DIY Wreaths and Braids

Make these DIY wreaths and braids using inexpensive raffia, includes instructions for making a braided wreath base, an everlasting braid and decorating a raffia wreath.

| October/November 1992

Make these homemade DIY wreaths and braids to decorate your home or give as gifts.

Make these homemade DIY wreaths and braids to decorate your home or give as gifts.

Photo: Fotolia/lynnealbright

These DIY wreaths and braids make a perfect decoration for the home or as a thoughtful handmade gift.

How to Make DIY Wreaths and Braids

Raffia is a humble-looking and rel­atively inexpensive material of many uses that is sold by the hank at craft stores. Basketmakers use it in coil baskets for forming and wrapping the coil as well as for binding the coils to­gether. Chair seat weavers sometimes use it in children’s chairs, whereas weavers may work it into coarse cloth to add texture. Raffia bows are appropriate for rough-hewn country crafts, and raffia is the material of choice for the ­protective basket on chianti bottles. Pliable, neutral in color, and easy to braid or twist, raffia also provides its own wrapping and ties. Here are two creative, attractive uses for braided raffia bundles offered by herb craftspersons Linda Fry Kenzle and Barbara Radcliffe Rogers.

1. Linda’s Everlasting Braid

An everlasting braid provides a decorator touch for places where nothing else fits. Especially suitable beside a door or for brightening a long, narrow wall space anywhere, the woven braid can be made with any weaving material and decorated with any dried herbs or everlastings you choose. We’ve chosen raffia, but Linda also recommends weeping willow, cattail, rope, cord, and yarn.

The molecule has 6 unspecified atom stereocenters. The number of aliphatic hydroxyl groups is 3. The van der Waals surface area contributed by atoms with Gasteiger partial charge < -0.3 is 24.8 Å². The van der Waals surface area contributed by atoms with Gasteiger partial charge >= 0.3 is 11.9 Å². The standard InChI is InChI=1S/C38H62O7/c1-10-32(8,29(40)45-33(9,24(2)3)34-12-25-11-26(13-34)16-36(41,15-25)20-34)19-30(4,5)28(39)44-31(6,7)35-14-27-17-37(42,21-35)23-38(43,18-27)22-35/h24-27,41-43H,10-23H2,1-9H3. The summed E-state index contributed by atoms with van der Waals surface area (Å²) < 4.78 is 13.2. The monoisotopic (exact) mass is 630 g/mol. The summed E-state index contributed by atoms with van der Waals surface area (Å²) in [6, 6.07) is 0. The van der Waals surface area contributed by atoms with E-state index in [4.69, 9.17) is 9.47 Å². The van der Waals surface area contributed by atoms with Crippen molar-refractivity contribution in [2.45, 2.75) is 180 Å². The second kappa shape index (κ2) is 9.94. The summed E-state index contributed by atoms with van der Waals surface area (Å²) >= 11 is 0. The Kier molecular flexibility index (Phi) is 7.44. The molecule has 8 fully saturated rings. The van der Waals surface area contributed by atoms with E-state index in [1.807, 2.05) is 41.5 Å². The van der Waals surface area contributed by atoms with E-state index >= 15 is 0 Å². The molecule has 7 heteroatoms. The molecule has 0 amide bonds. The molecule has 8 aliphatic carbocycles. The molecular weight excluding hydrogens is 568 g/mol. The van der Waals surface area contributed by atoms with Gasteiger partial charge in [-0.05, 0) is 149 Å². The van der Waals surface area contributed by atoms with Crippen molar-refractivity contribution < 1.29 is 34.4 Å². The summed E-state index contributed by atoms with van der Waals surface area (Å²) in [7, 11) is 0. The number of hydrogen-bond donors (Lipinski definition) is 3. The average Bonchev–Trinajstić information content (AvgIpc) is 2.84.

To make the braid as shown, separate a bundle of raffia that will be 5/8 to 3/4 inch thick when wound tightly, and use scissors to cut it, if necessary, to a length of about 5 feet. Each piece in a hank of raffia usually has a wide and a narrow end, and if all the wide ends have been packaged together, the braid will not be even from end to end. To solve this problem, divide the cut bundle and reverse the directions of half the strands.

Lay the bundle out on the floor and tie a short piece of raffia around the very center of the strands. Fold the bundle in half at that tie, and tie a second short piece of raffia around all the strands about 4 inches from the fold. This forms the hanging loop.

Now take off your shoes, sit down on the floor, and put one foot through the hanging loop; or tie the loop to a doorknob or clamp it to a table. Separate the raffia into three equal bundles, and braid them tightly as though you were braiding hair. When you have about 8 inches left to braid, tie off the braid at the bottom with a separate strand of raffia. You may find it easier to use a rubber band to keep the braid from coming undone while you tie it. The unbraided “tail” will provide a finishing touch.

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